The Anthropology of Globalization: Cultural Anthropology Enters the 21st Century

By Ted C. Lewellen | Go to book overview

Notes

CHAPTER 1.WHO IS ALMA?
1.
Iglesias Prieto 1997:99.
2.
Maquiladora, or maquila, is from the Spanish word maquilar, which historically referred to the milling of wheat into flour. Today the term denotes a labor-intensive Mexican manufacturing plant operating under special customs laws that permit the duty-free import of machinery, equipment, parts, and components. The first maquilas were established in 1966 along the U.S. border. Since then they have spread throughout Mexico and much of Latin America.
3.
I am aware that the term Third World is controversial. I devote an entire chapter in Dependency and Development (Lewellen 1995: Chapter 1) to justifying its use. It should be noted that the term Second World, which was supposed to have become anachronous with the fall of the Soviet Union, is coming back into favor as it is realized that Russia and the countries of Eastern Europe, even sans communism, share characteristics that unite them while differentiating them from First or Third Worlds.

CHAPTER 2.SLOUCHING TOWARD GLOBALIZATION
1.
Wilk 2000. This is a small sampling of made-up words satirizing the globalization fad. According to Wilk's introduction to this Web site: “In this globalized, global age, when everything has globated to the point where it is completely globulous, we obviously need some new vocabulary to describe the globish trends that are englobing us all.”
2.
A search of the Barnes and Noble on-line bookstore on June 1, 2001, brought up 776 titles listed under the keyword globalization. One hundred

-241-

Notes for this page

Add a new note
If you are trying to select text to create highlights or citations, remember that you must now click or tap on the first word, and then click or tap on the last word.
One moment ...
Default project is now your active project.
Project items

Items saved from this book

This book has been saved
Highlights (0)
Some of your highlights are legacy items.

Highlights saved before July 30, 2012 will not be displayed on their respective source pages.

You can easily re-create the highlights by opening the book page or article, selecting the text, and clicking “Highlight.”

Citations (0)
Some of your citations are legacy items.

Any citation created before July 30, 2012 will labeled as a “Cited page.” New citations will be saved as cited passages, pages or articles.

We also added the ability to view new citations from your projects or the book or article where you created them.

Notes (0)
Bookmarks (0)

You have no saved items from this book

Project items include:
  • Saved book/article
  • Highlights
  • Quotes/citations
  • Notes
  • Bookmarks
Notes
Cite this page

Cited page

Style
Citations are available only to our active members.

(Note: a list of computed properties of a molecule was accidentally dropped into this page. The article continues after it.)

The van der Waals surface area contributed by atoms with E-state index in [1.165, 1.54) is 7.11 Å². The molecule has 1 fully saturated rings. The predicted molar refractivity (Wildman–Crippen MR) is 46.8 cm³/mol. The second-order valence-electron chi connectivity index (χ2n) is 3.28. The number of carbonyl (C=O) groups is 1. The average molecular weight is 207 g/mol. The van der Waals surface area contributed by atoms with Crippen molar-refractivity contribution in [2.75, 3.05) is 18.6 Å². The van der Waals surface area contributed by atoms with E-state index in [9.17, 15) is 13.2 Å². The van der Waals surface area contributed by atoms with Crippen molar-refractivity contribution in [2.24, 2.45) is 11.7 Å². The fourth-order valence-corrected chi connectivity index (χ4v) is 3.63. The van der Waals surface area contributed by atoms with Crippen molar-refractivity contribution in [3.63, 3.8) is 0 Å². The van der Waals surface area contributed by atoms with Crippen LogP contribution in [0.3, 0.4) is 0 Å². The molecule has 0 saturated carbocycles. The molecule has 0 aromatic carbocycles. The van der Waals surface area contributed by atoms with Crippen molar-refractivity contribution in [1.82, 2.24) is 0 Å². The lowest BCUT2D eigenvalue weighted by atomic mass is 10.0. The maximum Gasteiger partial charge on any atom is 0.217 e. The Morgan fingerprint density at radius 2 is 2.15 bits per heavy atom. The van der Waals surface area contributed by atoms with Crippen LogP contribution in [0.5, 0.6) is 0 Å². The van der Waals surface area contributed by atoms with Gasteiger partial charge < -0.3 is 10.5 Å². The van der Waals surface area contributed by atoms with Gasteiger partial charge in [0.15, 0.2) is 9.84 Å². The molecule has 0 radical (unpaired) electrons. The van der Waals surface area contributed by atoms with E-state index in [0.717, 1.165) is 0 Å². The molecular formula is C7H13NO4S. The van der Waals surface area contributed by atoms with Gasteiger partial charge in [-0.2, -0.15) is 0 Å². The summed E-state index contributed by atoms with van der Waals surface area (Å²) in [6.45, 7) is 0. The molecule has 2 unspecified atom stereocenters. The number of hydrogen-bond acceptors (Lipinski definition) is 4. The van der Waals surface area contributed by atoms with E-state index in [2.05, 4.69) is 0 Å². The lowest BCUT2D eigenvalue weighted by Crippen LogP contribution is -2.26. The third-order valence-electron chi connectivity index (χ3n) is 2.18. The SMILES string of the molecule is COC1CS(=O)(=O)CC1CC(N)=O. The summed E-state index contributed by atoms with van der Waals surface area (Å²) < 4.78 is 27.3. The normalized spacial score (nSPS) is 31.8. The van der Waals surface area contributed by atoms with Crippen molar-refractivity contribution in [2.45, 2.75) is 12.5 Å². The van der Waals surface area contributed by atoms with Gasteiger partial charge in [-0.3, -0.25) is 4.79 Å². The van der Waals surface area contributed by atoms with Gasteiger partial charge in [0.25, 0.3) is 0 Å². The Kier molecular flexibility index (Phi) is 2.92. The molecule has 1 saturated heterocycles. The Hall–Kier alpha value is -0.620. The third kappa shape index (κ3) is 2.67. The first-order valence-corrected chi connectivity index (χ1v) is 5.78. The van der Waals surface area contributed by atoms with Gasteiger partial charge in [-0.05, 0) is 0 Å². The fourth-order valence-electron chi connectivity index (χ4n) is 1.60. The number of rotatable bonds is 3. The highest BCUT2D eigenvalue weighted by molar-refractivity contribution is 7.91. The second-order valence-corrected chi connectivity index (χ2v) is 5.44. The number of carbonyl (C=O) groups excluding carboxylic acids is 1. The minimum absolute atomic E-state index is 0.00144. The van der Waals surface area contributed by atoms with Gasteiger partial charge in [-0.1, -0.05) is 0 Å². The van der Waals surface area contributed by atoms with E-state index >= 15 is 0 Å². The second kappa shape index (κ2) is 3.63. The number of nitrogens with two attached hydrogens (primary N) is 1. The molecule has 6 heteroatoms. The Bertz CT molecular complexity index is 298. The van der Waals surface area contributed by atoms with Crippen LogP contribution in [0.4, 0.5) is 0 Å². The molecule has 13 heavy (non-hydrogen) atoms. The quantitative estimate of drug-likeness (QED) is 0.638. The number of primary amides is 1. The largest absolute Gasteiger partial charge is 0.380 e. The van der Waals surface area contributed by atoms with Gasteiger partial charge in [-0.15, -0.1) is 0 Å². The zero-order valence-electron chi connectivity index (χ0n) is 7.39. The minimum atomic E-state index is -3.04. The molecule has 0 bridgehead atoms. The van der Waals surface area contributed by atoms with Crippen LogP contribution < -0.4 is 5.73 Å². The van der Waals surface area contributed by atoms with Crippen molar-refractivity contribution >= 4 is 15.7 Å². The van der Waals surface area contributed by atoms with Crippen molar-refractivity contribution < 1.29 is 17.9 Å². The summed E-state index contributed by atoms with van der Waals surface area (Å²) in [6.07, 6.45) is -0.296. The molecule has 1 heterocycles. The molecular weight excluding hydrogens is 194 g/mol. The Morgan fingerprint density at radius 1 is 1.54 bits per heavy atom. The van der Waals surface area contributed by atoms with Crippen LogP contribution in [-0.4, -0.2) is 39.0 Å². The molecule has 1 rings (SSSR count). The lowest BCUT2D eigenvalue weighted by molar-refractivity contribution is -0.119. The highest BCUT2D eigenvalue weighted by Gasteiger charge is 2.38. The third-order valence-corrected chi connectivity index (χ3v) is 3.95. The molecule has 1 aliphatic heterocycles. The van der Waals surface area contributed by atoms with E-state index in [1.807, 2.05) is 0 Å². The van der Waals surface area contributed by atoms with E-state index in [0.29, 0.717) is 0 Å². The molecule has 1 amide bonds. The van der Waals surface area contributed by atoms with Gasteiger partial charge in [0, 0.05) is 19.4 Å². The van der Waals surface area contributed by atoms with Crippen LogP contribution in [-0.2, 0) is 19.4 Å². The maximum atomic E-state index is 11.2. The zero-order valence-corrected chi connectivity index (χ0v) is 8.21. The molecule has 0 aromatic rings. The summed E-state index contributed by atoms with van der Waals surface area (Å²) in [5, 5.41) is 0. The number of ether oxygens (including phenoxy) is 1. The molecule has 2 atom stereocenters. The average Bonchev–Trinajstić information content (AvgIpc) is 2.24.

Sign up now to cite pages or passages in MLA, APA and Chicago citation styles.

(Einhorn, 1992, p. 25)

(Einhorn 25)

1

1. Lois J. Einhorn, Abraham Lincoln, the Orator: Penetrating the Lincoln Legend (Westport, CT: Greenwood Press, 1992), 25, http://www.questia.com/read/27419298.

Cited page

Bookmark this page
The Anthropology of Globalization: Cultural Anthropology Enters the 21st Century
Table of contents

Table of contents

Settings

Settings

Typeface
Text size Smaller Larger Reset View mode
Search within

Search within this book

Look up

Look up a word

  • Dictionary
  • Thesaurus
Please submit a word or phrase above.
Print this page

Print this page

Why can't I print more than one page at a time?

Full screen
/ 283

matching results for page

Cited passage

Style
Citations are available only to our active members.
Sign up now to cite pages or passages in MLA, APA and Chicago citation styles.

"Portraying himself as an honest, ordinary person helped Lincoln identify with his audiences." (Einhorn, 1992, p. 25).

"Portraying himself as an honest, ordinary person helped Lincoln identify with his audiences." (Einhorn 25)

"Portraying himself as an honest, ordinary person helped Lincoln identify with his audiences."1

1. Lois J. Einhorn, Abraham Lincoln, the Orator: Penetrating the Lincoln Legend (Westport, CT: Greenwood Press, 1992), 25, http://www.questia.com/read/27419298.

Cited passage

Welcome to the new Questia Reader

The Questia Reader has been updated to provide you with an even better online reading experience.  It is now 100% Responsive, which means you can read our books and articles on any sized device you wish.  All of your favorite tools like notes, highlights, and citations are still here, but the way you select text has been updated to be easier to use, especially on touchscreen devices.  Here's how:

1. Click or tap the first word you want to select.
2. Click or tap the last word you want to select.

OK, got it!

Thanks for trying Questia!

Please continue trying out our research tools, but please note, full functionality is available only to our active members.

Your work will be lost once you leave this Web page.

For full access in an ad-free environment, sign up now for a FREE, 1-day trial.

Already a member? Log in now.